Finding meaning in the project

Once cohe­sion has been built among team mem­bers, it is impor­tant to ensure that they find mean­ing in the trans­for­ma­tion project. “The pro­duc­tion of mean­ing is, for me, real­ly the most fun­da­men­tal lever,” says Dominique Pois­son­net. “It is what will pro­vide a vision for the future, based on the com­pa­ny’s val­ues.” Thus, no mat­ter what obsta­cles are present on their path, team mem­bers will always have that clear vision that will allow them to keep mov­ing for­ward, even if it means tak­ing a detour.

An employ­ee’s com­mit­ment also comes from their aware­ness of their impor­tance. “If employ­ees think they are inter­change­able enti­ties and that any­one could do their job,” says Ali Armand, “they will not be as com­mit­ted and at the same lev­el as if they have realised their impor­tance, as indi­vid­u­als, to the suc­cess of the project.”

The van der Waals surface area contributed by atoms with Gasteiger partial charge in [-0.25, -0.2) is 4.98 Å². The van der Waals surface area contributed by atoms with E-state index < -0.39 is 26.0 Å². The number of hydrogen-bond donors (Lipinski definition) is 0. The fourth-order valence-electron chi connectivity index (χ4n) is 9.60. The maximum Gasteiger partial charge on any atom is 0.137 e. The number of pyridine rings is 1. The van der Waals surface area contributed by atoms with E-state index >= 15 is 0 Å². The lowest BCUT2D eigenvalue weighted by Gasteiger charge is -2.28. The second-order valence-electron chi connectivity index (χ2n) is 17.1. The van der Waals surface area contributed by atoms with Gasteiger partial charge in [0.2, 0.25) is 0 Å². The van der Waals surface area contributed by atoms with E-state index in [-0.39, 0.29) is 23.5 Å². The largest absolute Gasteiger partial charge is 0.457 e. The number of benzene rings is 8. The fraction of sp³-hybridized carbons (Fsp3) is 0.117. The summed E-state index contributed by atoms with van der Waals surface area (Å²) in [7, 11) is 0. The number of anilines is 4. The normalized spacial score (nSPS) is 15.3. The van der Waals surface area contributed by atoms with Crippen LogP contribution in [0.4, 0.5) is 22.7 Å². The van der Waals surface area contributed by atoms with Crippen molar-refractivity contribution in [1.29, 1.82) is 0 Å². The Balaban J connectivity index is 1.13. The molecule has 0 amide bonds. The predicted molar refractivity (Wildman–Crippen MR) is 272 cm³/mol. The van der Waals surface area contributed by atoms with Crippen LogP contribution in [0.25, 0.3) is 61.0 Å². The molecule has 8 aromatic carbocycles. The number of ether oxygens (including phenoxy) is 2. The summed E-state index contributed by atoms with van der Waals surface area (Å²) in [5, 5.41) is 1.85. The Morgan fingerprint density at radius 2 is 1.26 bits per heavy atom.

The last lever, self-worth, becomes even more impor­tant with the new gen­er­a­tions. “Cre­at­ing val­ue for one­self means allow­ing the indi­vid­ual to under­stand what the project will bring to him or her,” explains Dominique Pois­son­net. An indi­vid­ual will be all the more com­mit­ted to the suc­cess of a project if he or she is aware of the ben­e­fits it will bring. 

These six levers are not in any hier­ar­chi­cal order, as they must all be put in place to ensure the suc­cess of a trans­for­ma­tion project. “We notice, in fact, that the main cap­i­tal in organ­i­sa­tions is human cap­i­tal,” con­cludes Ali Armand. “So, we need empa­thy, prox­im­i­ty, human­i­ty. With all these ele­ments, we will have the nec­es­sary mat­ter to be able to build a real com­mit­ment on the part of the employ­ees with­in the organisation.

Pablo Andres